During this unprecedented period of COVID-19, we strive to provide our clients with the most accurate and up to date information regarding the status of court operations. To that end, below is a chart with the local court orders pertaining to civil matters in the majority of California jurisdictions where we have ongoing litigation. The information below should be read in conjunction with the March 23, 2020 and March 30, 2020 Statewide Orders of the Chief Justice, which suspend and continue all jury trials or a period of sixty (60) days from the date for which the trial was set, or from the date on which the statutory deadline to try the case expires, whichever is longer.

April 24, 2020: UPDATE TO CALIFORNIA COVID-19 COURT CLOSURES RE MANDATORY ACCEPTANCE OF E-SERVICE

On April 8, 2020, we provided an update regarding emergency rules that were added to the California Rules of Court in light of COVID-19. Since that time, the Judicial Council adopted additional emergency rules regarding e-service civil matters.

Emergency rule 12. Electronic service:

  • In all civil matters (including those under the Family and Probate codes) a party represented by counsel, who has appeared in an action or proceeding, must accept electronic service of a notice or document that may be served by mail, express mail, overnight delivery, or facsimile transmission. Before first serving a represented party electronically, the serving party must confirm by telephone or email the appropriate electronic service address for counsel being served.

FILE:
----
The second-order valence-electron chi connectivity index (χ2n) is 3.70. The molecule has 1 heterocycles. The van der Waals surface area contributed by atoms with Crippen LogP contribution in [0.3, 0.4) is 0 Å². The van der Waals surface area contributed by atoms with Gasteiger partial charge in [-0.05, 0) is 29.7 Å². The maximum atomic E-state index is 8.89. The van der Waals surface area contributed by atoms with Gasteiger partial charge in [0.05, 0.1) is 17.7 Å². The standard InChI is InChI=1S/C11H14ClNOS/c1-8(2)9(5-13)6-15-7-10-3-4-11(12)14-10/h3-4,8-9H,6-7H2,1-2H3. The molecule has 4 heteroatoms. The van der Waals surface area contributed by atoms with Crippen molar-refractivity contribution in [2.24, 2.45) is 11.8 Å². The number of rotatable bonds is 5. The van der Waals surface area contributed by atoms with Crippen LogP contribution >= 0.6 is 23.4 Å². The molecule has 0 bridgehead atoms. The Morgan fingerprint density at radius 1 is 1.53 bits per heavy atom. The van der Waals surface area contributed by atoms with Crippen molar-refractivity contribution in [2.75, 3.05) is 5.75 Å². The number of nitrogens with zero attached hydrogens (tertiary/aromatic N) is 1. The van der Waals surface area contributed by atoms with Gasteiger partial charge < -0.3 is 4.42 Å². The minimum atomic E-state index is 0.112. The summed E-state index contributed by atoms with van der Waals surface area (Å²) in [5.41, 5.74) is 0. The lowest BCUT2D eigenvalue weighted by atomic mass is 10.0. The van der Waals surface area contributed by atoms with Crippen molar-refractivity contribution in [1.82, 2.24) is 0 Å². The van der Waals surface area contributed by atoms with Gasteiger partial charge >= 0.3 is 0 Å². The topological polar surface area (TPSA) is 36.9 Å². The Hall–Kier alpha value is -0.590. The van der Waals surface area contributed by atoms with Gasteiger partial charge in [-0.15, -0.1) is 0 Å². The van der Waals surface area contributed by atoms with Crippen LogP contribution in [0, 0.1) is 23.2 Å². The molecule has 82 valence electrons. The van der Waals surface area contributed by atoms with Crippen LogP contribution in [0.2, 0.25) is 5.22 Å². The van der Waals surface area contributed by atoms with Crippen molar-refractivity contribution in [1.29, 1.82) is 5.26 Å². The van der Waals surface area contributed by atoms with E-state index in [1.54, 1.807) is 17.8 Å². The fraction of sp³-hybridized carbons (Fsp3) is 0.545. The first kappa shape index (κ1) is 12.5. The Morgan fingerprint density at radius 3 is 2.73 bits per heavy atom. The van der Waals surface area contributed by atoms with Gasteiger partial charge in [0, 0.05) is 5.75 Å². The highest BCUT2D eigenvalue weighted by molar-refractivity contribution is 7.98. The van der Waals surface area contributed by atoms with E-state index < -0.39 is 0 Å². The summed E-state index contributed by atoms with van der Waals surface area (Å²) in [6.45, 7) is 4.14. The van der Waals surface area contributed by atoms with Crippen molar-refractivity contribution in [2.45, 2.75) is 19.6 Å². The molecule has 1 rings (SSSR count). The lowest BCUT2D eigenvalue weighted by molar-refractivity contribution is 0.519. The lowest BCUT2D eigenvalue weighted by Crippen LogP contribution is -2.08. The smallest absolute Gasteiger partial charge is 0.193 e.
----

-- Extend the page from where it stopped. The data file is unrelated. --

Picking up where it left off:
• A party represented by counsel must, upon the request of any party who has appeared in an action or proceeding and who provides an electronic service address and a copy of this rule, electronically serve the requesting party with any notice or document that may be served by mail, express mail, overnight delivery, or facsimile transmission.
  • Electronic service on a self-represented party is permitted only with consent of that party, confirmed in writing. The written consent to accept electronic service may be exchanged electronically.
  • In general civil cases and proceedings under the Family Code, the provisions of Code of Civil Procedure section 1010.6(a)(4) and (5) apply to electronic service under this rule. In proceedings under the Probate Code, the provisions of Probate Code section 1215(c)(2) apply to electronic service under this rule.
  • Confidential or sealed records electronically served must be served through encrypted methods to ensure that the documents are not improperly disclosed.
  • This rule will remain in effect until 90 days after the Governor declares that the state of emergency related to the COVID-19 pandemic is lifted, or until amended or repealed by the Judicial Council.

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April 8, 2020: UPDATE TO CALIFORNIA COVID-19 COURT CLOSURES RE EMERGENCY RULES

The following emergency rules pertaining to civil litigation were added to the California Rules of Court. The rules will remain in effect until 90 days after the Governor declares that the state of emergency related to the COVID-19 pandemic is lifted, or until amended or repealed by the Judicial Council.